Furthermore, the Abruzzo decree was approved, for which measures were envisaged to deal with the emergency of the earthquake, including the suspension of the payment of social security contributions, welfare contributions and the insurance premium, a contribution of up to 400 euros per month for displaced families and the suspension for 2 months of the payment of telephone, water, electricity and gas utilities.


Rubble of buildings that collapsed during the L'Aquila earthquake


Reconstruction works
There was no shortage of problems related to reconstruction, from the initial problem of removing and disposing of one million tons of rubble, to the subsequent housing emergency. Many public and historical buildings, but also private ones, have been reconstructed and have made it possible to restore a large part of the cultural heritage of L'Aquila. There are still many, however, the rubble present in the city. Of the 247 interventions planned by the Regional Secretariat for Cultural Heritage, at the moment just under 50% have been completed, against 116 still not started and 19 in progress.


Facade of the church of Santa Maria del Suffragio (L'Aquila), after the consolidation and restoration works.

Solidarity actions

The solidarity actions that have been undertaken towards the populations hit by the earthquake have been many. Many Italian companies have offered their help in various ways. All the Italian mobile phone companies sent free minutes of phone calls and top-ups to all their customers in Abruzzo and extended their coverage with additional reception stations to be able to serve the tent cities. In addition, some companies have adopted a single national number to which donations can be made by making a call or sending an SMS. Other companies had decided to suspend the payment of bills for all Abruzzo customers. Ferrovie dello Stato has made available to the homeless some sleeping cars and free tickets for all people and students in Abruzzo. AISCAT (Italian Association of Motorway and Tunnel Concessionary Companies) declared that it had abolished the toll on all Abruzzo roads. On April 19, 2009, the CEI promoted a collection in all Italian parishes, to be allocated to Caritas for aid to the earthquake victims (27 million euros were collected on that occasion). There was also a lot of international aid.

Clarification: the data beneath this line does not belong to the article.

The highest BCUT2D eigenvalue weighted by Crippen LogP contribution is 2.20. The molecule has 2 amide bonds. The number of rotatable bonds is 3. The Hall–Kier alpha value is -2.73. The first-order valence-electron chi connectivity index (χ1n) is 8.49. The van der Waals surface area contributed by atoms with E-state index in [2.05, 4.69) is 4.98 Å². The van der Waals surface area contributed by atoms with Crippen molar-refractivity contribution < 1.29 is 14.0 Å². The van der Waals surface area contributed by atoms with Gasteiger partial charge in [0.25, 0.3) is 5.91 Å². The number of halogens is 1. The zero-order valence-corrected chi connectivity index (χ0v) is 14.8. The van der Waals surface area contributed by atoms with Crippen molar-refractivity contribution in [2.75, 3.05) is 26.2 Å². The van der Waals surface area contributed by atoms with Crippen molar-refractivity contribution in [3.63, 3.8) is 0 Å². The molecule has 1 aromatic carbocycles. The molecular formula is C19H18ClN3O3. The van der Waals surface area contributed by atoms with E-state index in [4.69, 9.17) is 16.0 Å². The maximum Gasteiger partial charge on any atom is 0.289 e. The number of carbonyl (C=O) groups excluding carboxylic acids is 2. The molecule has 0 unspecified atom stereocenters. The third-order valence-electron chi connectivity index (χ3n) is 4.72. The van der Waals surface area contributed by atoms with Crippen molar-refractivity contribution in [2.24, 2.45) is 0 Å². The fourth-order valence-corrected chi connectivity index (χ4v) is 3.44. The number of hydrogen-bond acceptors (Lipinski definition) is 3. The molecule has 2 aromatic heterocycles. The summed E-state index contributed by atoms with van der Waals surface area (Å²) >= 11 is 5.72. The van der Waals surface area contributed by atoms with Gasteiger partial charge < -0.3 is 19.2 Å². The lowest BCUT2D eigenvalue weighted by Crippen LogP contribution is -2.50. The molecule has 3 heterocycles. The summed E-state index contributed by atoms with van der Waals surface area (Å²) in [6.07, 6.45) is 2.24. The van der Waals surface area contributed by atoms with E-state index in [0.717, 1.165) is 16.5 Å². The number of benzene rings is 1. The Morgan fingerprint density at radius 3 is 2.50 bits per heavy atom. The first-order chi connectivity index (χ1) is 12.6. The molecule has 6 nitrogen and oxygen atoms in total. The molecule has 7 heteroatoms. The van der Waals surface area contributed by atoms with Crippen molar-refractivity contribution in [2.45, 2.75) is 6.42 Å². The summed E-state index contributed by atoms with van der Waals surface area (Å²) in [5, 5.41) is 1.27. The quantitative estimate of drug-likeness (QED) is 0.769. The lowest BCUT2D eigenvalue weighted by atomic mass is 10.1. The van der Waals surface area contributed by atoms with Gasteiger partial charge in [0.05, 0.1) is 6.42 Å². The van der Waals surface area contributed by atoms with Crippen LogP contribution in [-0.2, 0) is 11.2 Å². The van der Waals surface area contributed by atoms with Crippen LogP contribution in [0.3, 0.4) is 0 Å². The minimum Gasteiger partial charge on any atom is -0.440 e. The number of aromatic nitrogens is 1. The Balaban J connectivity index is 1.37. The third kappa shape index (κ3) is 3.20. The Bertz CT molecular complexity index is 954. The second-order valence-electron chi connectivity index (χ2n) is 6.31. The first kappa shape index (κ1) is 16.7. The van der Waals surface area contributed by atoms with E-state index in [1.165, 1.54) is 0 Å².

Every year, at the same time as the 2009 earthquake devastated the city of L'Aquila, extinguishing 309 lives, as many bell tolls ring out to remember those who lost their lives due to the earthquake. In addition, every 6 April, a long torchlight procession is organized in commemoration of the victims.


L'Aquila, April 6, 2021. Due to the anti-contagion restrictions, the torchlight procession did not take place, but a beam of blue light was projected from Piazza Duomo and 309 bells tolled in memory of the victims.

As reported by INGV earthquakes, the studies on the 2009 earthquake, followed by those on the seismic sequence of Central Italy, allowed us to understand many details of the seismogenic processes and the danger of the Apennines.

Remembering events such as that of the L'Aquila earthquake is a must to understand the importance of prevention and anti-seismic culture: safe reconstructions and adaptations, reinforcements and anti-seismic technologies are the key to avoiding, in the event of an earthquake, that these tragedies happen again and protect buildings, homes and the lives of those who live there.